In the Pipeline: 8/24/11

What if the government called a shortage but no one cared? Marcellus holds 41 times more gas and 339 times more petroleum than the Bush Administration estimated in 2002 Tri Today (8/23/11) reports: A recent U.S. Geological Survey study determined that the Marcellus shale contains about 84 trillion cubic feet of recoverable natural gas and 3.4 billion barrels of recoverable natural gas liquids, much more than initial estimates indicated…Before this study released Tuesday, USGS Marcellus shale estimates compiled in 2002 projected about 2 trillion cubic feet of recoverable natural gas to exist in the region. The new study indicates a more than 4,000 percent increase in anticipated production…”The increase in technically recoverable resource is due to new geological information and engineering data,” the study states. “As technological developments in producing unconventional resources have been significant in the last decade.”…The study was conducted in parts of Ohio, Pennsylvania, Kentucky, Maryland, New York, Tennessee, Virginia and West Virginia…Locally, the shale’s location that includes being beneath the Mahoning Valley has been credited with urging V&M Star to build a $650 million expansion and Ultra Premium Oilfield Services to open a new factory in Brookfield. Those two projects are expected to add more than 500 local jobs, according to the companies.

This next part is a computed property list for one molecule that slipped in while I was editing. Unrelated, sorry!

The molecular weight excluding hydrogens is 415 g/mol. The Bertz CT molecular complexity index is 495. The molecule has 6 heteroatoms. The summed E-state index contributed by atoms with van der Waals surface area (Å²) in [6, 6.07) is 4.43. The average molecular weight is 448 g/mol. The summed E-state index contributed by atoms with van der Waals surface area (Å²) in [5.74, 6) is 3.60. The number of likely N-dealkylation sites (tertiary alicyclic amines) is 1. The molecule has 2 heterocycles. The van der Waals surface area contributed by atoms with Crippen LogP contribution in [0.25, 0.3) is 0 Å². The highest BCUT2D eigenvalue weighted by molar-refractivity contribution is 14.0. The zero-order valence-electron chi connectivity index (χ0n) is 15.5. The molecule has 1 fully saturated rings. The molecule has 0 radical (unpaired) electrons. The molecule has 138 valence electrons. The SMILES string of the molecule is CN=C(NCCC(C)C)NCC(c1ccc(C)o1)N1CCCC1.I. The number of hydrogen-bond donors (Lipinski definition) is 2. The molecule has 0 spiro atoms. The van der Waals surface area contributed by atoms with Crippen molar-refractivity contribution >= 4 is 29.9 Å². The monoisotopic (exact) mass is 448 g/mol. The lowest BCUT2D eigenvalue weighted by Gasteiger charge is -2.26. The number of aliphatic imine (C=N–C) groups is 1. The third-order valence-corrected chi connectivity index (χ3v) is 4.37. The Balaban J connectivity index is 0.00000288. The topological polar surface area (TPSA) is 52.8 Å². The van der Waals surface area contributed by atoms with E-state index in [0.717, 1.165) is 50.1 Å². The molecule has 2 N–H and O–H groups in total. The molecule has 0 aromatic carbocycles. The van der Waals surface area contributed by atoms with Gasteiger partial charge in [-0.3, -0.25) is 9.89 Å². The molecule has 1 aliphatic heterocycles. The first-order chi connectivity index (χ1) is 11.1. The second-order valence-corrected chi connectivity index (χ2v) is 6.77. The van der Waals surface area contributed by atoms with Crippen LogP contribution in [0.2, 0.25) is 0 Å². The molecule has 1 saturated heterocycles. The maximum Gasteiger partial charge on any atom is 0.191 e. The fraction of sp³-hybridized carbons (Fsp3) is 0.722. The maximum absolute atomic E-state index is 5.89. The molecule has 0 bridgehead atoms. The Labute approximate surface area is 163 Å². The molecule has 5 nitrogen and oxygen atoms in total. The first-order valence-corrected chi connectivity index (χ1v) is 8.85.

Just come out and say it NYT, you hate poor people and want them to pay more for energy New York Times (8/24/11) reports: Hold a vial of pumped and processed oil to the light here, just before it enters the pipeline that one executive jokingly calls “the cash register,” and you can see a layer of watery sediment settled at the bottom…The vial contains diluted bitumen. What happens to it inside pipelines, 0.5 percent sediment content and all, is powering a controversy that spans the continent…Environmental and safety groups warn that diluted bitumen poses a greater risk of pipeline corrosion and spills than conventional fuel or the synthetic crude also produced from the Canadian oil sands. The oil and gas industry, bolstered by Canadian regulators and policymakers, blasts this claim as hyperbolic fearmongering…”The challenge we have is combating emotion with facts,” Alberta Energy Minister Ron Liepert said during an interview this month when asked about the safety charges leveled by critics of oil sands development, particularly the $7 billion Keystone XL pipeline…Liepert readily acknowledged, however, that few if any targeted studies of diluted bitumen’s corrosion risks are available to help him make the case for more oil sands development…”I guess we could” gather specific facts to help beat back conservationist attacks, he added. “It wouldn’t seem to me like a difficult thing to do.”…Yet at the Calgary headquarters of the Energy Resources Conservation Board (ERCB), the independent regulator of Alberta’s vast and lucrative oil sands resources, the very notion of studying how diluted bitumen affects pipeline safety struck senior officials as unnecessary.